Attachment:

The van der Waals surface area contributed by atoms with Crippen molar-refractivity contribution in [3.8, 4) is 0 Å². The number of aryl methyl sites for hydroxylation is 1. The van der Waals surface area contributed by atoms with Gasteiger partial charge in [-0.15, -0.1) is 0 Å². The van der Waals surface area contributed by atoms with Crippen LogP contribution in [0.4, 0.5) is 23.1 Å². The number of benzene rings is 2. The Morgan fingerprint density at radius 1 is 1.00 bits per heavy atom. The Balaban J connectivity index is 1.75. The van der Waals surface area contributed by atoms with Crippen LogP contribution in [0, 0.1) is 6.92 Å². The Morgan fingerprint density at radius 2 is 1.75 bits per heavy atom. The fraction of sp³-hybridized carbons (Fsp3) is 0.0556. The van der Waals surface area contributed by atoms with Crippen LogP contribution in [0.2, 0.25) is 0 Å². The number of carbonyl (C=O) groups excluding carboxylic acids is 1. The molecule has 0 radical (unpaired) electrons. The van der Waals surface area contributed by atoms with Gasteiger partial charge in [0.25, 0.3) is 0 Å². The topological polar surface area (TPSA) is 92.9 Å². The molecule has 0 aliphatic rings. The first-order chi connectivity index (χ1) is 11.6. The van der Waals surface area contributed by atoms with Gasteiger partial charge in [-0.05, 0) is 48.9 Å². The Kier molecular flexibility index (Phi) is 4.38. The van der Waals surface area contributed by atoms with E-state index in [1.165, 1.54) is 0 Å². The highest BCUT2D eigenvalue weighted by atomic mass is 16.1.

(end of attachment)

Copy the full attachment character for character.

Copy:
The van der Waals surface area contributed by atoms with Crippen molar-refractivity contribution in [3.8, 4) is 0 Å². The number of aryl methyl sites for hydroxylation is 1. The van der Waals surface area contributed by atoms with Gasteiger partial charge in [-0.15, -0.1) is 0 Å². The van der Waals surface area contributed by atoms with Crippen LogP contribution in [0.4, 0.5) is 23.1 Å². The number of benzene rings is 2. The Morgan fingerprint density at radius 1 is 1.00 bits per heavy atom. The Balaban J connectivity index is 1.75. The van der Waals surface area contributed by atoms with Crippen LogP contribution in [0, 0.1) is 6.92 Å². The Morgan fingerprint density at radius 2 is 1.75 bits per heavy atom. The fraction of sp³-hybridized carbons (Fsp3) is 0.0556. The van der Waals surface area contributed by atoms with Crippen LogP contribution in [0.2, 0.25) is 0 Å². The number of carbonyl (C=O) groups excluding carboxylic acids is 1. The molecule has 0 radical (unpaired) electrons. The van der Waals surface area contributed by atoms with Gasteiger partial charge in [0.25, 0.3) is 0 Å². The topological polar surface area (TPSA) is 92.9 Å². The molecule has 0 aliphatic rings. The first-order chi connectivity index (χ1) is 11.6. The van der Waals surface area contributed by atoms with Gasteiger partial charge in [-0.05, 0) is 48.9 Å². The Kier molecular flexibility index (Phi) is 4.38. The van der Waals surface area contributed by atoms with E-state index in [1.165, 1.54) is 0 Å². The highest BCUT2D eigenvalue weighted by atomic mass is 16.1.